Craig Hockenberry, Iconfactory

Craig H Photo_WWDCLogo-Iconfactory

Craig is a Principal and a Senior Software Engineer at the Iconfactory.

  • What do you currently do?

I work on Mac and iOS apps at the Iconfactory.

  • How did you get started in Mac and/or iOS programming?
I’m an old fart. I started writing code when I was 15 years old. In 1975, the smallest computer you could buy was about the size of a microwave oven.

I’ve been programming on the Mac since it was first introduced in 1984. In my early 20’s that machine seemed impossible: small, powerful and graphic. I had studied art in college and the Mac was the first machine that exercised both the logical and artistic sides of my brain. I was hooked.

In 2007, when the iPhone was announced, I wanted to write code for it as soon as I held it. It was obviously the future and I wanted to understand it. I did a Jailbreak and started using the crude tools we had at the time to start writing a Twitter app.

http://furbo.org/2007/08/19/mobiletwitterrific/
http://furbo.org/2007/09/11/silence-is-golden/

That Twitter app eventually became one of the first apps in the App Store and went onto winning an Apple Design Award.

  • What was the first app you created and what did it do?

Back in 1975, the first app I wrote made the LEDs on the front of an IMSAI 8080 blink in fancy patterns.

It was a painstaking process. There was no development environment like Xcode: I had to compile the code by hand and enter it using switches on the front of the computer. There was no debugger and it took me weeks to get it right.

But when I did, there was a sense of accomplishment that I’d never experienced before. There will be many times in the development of an app where you want to give up because it’s just so damn HARD. But don’t: the feeling you get when everything works will make it all worthwhile.

It feels so good that you’ll want to go through this painstaking process over and over again. In my case, at least until you’re 53. And each time you do, you’ll  get better at the craft of building software.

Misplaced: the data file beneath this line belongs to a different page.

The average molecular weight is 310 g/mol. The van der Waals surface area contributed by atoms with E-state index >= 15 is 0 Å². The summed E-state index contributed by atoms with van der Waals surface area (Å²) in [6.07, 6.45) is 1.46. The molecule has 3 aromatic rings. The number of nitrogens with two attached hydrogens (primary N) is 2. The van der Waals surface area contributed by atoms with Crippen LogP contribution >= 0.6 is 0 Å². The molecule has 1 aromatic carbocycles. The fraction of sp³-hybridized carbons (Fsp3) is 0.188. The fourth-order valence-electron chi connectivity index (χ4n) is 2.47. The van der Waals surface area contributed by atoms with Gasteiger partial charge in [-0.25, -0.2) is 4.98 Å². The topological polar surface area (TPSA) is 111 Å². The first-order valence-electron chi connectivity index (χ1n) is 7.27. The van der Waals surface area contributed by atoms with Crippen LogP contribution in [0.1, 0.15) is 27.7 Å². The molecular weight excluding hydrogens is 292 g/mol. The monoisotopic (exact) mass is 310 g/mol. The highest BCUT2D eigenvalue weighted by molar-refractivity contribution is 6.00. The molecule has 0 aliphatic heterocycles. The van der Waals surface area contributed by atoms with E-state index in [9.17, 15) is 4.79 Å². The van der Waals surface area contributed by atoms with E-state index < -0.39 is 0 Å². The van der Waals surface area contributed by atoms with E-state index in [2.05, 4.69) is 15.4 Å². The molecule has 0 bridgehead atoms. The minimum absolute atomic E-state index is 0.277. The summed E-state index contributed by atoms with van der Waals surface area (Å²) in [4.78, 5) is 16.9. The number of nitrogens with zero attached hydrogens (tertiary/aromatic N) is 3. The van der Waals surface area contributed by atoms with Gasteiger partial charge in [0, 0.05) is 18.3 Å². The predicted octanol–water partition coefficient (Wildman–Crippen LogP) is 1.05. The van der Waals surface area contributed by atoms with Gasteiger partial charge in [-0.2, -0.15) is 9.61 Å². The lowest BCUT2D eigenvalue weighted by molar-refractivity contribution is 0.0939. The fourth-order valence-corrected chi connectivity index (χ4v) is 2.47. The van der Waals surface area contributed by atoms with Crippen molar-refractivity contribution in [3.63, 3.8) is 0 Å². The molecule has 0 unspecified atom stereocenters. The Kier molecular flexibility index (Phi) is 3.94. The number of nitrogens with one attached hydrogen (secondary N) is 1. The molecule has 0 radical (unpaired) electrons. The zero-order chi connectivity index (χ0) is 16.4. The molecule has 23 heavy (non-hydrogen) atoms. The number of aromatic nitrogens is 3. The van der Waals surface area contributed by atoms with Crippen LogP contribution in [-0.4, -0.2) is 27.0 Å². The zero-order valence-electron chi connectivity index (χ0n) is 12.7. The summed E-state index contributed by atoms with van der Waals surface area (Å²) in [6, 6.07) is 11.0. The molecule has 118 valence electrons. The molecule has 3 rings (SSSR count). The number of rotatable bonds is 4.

• Where did you get the idea for the app?

For Twitterrific, the idea came in my favorite place to think: the shower.

Ollie-128

I had just discovered Twitter and loved the service. But I didn’t like that it was running in a web browser because it was hard to locate on my desktop and there weren’t any notifications when a new message arrived.

So while I was bathing, I had an idea to use the recently announce Twitter API and small desktop window that I could call up with a hotkey. The rest, as they say, is history: the Iconfactory released the first Twitter app. And helped Twitter become what you see today (including coming up with the word “tweet”.)

http://furbo.org/2011/03/11/twitterrific-firsts/

  • What went well? What could have gone better?

The hallmark of good products is group of developers and designers that collaborate well on the same goal. I think we did that really well in the latest version of Twitterrific.

http://furbo.org/2012/12/06/behind-the-app-twitterrific-5/

Of course, even if you create a great product, there’s always the chance that people won’t like it. It’s always hard when your pride and joy isn’t a hit. We’ve had our share of disappointment and it never gets easier. But don’t give up, if you’re like me, there’s always another idea!

  • What is your favorite among the apps you’ve developed?

xScope. I use it every day to make our apps look great.

  • What advice do you have for young people who want to make apps?

Start building and keep learning.

Follow Craig on Twitter and App.net.

Help more girls learn software development. Contribute to the App Camp For Girls Indiegogo fundraiser, get a cool perk, and enjoy the feeling of having helped the next generation of software developers.

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